"That kind of control of the industry is very worrisome to us," Scott said. "We think it runs afoul of antitrust standard and certainly runs afoul of public interest standard in communications law."

Scott asked whether viewers might find themselves unable to watch TV programs or movies owned by NBC Universal if they didn't subscribe to Comcast's cable or broadband Internet services in areas where they are available.

And he raised additional scenarios. NBC is one of the key owners behind Hulu, the entertainment Web site where people can watch high quality streams of network and cable shows and movies. It is expected to put some of its material behind a pay wall. So Scott asks whether Comcast's broadband service might slow downloads or streams from competing online entertainment services, such as Netflix. Conversely, Comcast could charge rival cable companies more to carry content from NBC Universal's popular cable channels — a cost that might be passed along to subscribers.

Comcast took pains in Thursday's announcement to underscore what it said were protections being offered to viewers that most of its content would be available for free and that non-Comcast customers would not be prevented from seeing its newly obtained programs.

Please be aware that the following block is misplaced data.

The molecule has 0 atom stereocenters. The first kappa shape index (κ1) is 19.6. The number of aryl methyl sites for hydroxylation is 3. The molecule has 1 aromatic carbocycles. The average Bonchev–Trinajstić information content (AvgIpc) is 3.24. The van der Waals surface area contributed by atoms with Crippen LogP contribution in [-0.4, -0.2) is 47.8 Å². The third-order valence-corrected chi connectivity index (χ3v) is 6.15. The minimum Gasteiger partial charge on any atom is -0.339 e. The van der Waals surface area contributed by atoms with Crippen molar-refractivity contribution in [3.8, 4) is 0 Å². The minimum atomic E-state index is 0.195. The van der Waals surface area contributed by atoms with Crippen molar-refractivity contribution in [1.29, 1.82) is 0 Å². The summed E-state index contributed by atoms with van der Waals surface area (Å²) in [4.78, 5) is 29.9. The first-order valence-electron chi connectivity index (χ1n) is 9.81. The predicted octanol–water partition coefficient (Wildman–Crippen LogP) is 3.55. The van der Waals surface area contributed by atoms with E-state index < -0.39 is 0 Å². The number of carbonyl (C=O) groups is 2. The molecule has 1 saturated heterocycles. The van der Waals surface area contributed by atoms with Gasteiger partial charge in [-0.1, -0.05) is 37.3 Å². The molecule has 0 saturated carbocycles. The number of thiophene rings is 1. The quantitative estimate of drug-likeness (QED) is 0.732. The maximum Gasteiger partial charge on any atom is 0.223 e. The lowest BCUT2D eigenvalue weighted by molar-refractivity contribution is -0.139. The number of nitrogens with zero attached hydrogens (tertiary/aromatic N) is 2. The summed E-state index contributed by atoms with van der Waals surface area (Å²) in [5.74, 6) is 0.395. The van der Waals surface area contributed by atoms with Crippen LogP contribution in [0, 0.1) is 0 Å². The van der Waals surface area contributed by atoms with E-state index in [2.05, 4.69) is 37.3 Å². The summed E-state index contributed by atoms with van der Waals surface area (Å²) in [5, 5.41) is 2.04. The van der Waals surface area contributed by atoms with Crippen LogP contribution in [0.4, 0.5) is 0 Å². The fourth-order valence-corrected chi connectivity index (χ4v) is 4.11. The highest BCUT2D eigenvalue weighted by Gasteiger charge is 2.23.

The deal was forged over months of negotiations between GE Chairman and CEO Jeffrey Immelt and Comcast founder Fred Roberts and his son Brian. It hinged on GE buying out the 20 percent stake of its previous minority partner, the French conglomerate Vivendi, for $5.8 billion. And while GE retains a 49 percent stake in the company, it is expected to sell it off in coming years.

GE has been hit hard by the recent credit crunch. Immelt had acknowledged that television was not a core business for the financial and engineering conglomerate. NBC has not been able to rouse itself from its fourth-place finish in prime-time networks, despite the strength of NBC News. And he decided it was not worth the distraction.

NBC Universal Chairman Jeff Zucker will stay on to lead the entertainment venture and will report to Comcast's chief operating officer, Steve Burke.

In a memo to NBC employees, Zucker wrote, "In this joint venture we will have a new parent that is a pure media company with an unsurpassed distribution business. And they are committed to growing and investing in NBCU."